Amazon.com's Honor System, a way for Web sites to receive payments from readers, is slowly taking hold. In all honesty, while I see the motivation for having such a thing and am enthusiastic about using it, I don't see how that sort of system could really support a website. First, when given the choice, most people won't pay. Second, even when people do pay, they aren't likely to keep paying. That's why you see Metafilter making $600 in a day, then practically nothing for the next month. If you wish to prove me wrong, feel free to donate to the Kaedrin Honor System Page (or go here to find other options for supporting Kaedrin:)! It will be much appreciated!

5:30 PM: More thoughts - It would be great if Amazon was able to incorperate some of its other functionality into the Honor System. For instance, allow visitors to review the website, or the ability to create lists of themed websites. Amazon could potentially parlay the Honor System into becoming a major portal site (even recommending sites for you based on what sites you've rated and visited), and given Amazon's rediculous commission system, its in their best interest to have people donating as much money as possible! Granted, the system could be abused, but I think Amazon has a lot to gain from integrating the Honor System with reviews and recommendations. Just my 2 cents.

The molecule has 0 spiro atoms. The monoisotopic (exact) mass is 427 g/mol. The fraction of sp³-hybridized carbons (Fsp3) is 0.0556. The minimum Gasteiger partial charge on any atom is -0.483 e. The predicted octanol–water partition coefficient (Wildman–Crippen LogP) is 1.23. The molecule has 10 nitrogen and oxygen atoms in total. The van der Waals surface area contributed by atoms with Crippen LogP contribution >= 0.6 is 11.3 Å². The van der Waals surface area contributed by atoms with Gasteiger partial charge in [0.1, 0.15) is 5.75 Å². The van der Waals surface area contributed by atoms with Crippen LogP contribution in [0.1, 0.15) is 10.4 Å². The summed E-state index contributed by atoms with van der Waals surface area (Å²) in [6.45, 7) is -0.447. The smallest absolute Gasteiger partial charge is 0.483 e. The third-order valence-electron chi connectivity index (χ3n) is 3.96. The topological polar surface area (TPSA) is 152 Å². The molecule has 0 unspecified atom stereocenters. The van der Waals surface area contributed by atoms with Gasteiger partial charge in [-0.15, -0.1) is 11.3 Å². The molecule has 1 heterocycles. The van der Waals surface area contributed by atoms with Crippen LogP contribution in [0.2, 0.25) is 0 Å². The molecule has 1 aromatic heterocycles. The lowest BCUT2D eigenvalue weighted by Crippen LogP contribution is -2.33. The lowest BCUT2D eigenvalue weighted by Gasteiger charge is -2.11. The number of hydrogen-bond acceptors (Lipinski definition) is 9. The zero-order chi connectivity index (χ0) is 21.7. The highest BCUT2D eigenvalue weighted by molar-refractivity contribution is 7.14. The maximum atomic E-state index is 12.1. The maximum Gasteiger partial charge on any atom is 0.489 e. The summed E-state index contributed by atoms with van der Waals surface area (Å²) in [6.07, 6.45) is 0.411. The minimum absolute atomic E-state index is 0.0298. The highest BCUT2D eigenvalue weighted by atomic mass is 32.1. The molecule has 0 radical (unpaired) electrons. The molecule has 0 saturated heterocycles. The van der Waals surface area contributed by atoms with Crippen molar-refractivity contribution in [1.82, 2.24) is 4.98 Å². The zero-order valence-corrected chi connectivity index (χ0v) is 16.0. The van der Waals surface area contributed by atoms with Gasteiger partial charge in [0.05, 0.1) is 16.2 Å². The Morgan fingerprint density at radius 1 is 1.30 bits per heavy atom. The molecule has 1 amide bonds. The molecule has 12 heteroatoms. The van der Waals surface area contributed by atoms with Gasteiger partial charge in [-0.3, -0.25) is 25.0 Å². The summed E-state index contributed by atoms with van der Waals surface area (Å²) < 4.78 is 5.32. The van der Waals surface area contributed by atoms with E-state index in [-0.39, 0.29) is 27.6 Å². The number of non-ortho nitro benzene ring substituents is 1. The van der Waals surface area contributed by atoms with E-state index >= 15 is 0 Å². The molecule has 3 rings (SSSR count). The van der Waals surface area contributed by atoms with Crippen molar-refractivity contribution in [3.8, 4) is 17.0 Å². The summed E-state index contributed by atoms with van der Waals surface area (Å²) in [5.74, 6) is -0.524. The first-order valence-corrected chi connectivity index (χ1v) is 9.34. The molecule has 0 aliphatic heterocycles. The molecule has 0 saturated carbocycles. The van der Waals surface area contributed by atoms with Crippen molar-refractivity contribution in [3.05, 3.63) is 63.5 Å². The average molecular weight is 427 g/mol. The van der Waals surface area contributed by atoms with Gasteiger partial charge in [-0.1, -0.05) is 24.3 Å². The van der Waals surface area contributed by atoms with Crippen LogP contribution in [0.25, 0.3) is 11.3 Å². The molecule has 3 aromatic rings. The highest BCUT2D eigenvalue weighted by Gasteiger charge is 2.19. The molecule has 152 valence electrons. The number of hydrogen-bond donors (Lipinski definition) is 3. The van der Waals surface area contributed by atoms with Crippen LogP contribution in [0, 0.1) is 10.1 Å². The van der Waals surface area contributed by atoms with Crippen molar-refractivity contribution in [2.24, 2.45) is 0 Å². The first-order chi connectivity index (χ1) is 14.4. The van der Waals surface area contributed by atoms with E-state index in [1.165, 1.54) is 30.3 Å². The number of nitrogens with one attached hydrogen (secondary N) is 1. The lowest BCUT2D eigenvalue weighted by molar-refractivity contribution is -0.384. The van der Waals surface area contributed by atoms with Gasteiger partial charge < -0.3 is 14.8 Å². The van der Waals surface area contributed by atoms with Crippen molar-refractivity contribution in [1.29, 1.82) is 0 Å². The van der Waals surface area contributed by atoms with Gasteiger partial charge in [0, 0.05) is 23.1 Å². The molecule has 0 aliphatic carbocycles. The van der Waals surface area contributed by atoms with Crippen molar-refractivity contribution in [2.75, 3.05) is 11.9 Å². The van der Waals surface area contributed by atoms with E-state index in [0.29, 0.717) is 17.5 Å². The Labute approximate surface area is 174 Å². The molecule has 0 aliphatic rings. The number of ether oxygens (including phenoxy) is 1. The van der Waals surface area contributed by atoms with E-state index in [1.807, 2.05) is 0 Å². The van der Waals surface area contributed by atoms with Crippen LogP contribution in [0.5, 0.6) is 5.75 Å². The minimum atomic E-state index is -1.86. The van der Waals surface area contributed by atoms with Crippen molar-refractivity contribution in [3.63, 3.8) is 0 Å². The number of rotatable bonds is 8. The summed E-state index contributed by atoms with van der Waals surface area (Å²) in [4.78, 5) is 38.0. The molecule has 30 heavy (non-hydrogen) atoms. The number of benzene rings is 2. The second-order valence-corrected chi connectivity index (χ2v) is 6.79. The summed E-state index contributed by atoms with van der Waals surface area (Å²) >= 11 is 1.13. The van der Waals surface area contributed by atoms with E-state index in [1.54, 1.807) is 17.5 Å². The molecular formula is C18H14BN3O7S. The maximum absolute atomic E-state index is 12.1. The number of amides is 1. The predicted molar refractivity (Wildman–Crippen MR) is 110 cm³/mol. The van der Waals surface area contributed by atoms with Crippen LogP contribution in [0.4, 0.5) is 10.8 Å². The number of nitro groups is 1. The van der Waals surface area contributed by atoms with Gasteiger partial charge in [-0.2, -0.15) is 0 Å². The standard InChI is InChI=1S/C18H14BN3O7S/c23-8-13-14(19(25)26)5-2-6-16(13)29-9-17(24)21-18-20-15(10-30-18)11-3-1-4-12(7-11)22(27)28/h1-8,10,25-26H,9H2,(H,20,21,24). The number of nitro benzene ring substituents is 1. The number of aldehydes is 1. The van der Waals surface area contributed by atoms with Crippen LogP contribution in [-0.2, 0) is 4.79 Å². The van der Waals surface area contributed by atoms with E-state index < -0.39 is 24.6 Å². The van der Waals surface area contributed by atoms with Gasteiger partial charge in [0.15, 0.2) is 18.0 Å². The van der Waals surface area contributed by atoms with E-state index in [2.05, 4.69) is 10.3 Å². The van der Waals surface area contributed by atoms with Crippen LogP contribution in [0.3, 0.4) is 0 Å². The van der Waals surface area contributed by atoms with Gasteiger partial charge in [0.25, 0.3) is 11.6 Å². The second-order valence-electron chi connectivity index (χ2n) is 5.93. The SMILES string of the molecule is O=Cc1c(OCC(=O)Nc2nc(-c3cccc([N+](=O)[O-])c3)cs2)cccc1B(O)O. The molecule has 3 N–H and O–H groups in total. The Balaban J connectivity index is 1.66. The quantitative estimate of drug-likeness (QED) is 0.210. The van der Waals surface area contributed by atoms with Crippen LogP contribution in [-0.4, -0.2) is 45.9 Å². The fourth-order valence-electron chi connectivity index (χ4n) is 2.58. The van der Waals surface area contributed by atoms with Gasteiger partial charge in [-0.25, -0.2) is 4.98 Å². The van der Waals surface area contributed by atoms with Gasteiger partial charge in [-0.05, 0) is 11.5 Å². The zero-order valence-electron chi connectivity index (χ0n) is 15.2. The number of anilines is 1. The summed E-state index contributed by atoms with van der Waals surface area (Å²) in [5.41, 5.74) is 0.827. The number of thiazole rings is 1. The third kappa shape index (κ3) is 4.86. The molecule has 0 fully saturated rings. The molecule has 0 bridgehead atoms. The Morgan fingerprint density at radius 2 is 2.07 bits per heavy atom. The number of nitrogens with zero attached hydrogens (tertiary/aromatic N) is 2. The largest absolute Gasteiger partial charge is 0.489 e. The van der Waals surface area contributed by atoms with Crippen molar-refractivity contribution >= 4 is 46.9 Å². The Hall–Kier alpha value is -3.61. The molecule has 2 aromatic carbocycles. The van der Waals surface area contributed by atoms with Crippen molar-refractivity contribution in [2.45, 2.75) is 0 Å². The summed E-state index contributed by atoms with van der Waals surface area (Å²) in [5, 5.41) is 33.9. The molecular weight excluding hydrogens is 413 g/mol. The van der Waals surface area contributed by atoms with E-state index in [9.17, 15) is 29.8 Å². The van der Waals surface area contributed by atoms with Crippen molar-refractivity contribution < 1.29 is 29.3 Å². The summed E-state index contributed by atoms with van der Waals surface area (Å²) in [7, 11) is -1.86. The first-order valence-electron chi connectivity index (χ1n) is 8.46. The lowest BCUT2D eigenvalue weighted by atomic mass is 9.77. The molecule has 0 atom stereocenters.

posted by tallman 9:08:50 AM .: link


 

Wednesday, March 14, 2001
p
Today is National Pi Day and also the birthday of one Albert Einstein. I plan to celebrate by popping in Pi, one of my favourite movies of recent years. A kinetic, grainy, paranoid masterpiece, Pi strikes a certain cord with me and for some reason, appeals to my personal philosophy (3.14 stars; sorry, couldn't help myself). 8:54, Press Return {insert cool Clint Mansell Music here}.
posted by tallman 8:54:35 AM .: link


 

Monday, March 12, 2001
American Gods
Neil Gaiman is using blogger to keep a journal about his upcoming book, American Gods. Its an interesting look into the life of a writer (and a cool guy too:). He talks about stuff like the mechanics of copy editing, coin magic, permissions, and the best things about finishing a book. [via Follow Me Here]

The book sounds interesting too. His description:
It's a thriller, I suppose, although as many of the thrills occur in headspace as in real life, and it's a murder mystery; it's a travel guide, and it's the story of a war. It's a history. It's funny, although the humour is pretty dark.
I'm not too familiar with Gaiman's work, but I'm probably going to check this book out because Neverwhere rocked my world and he seems like a great writer.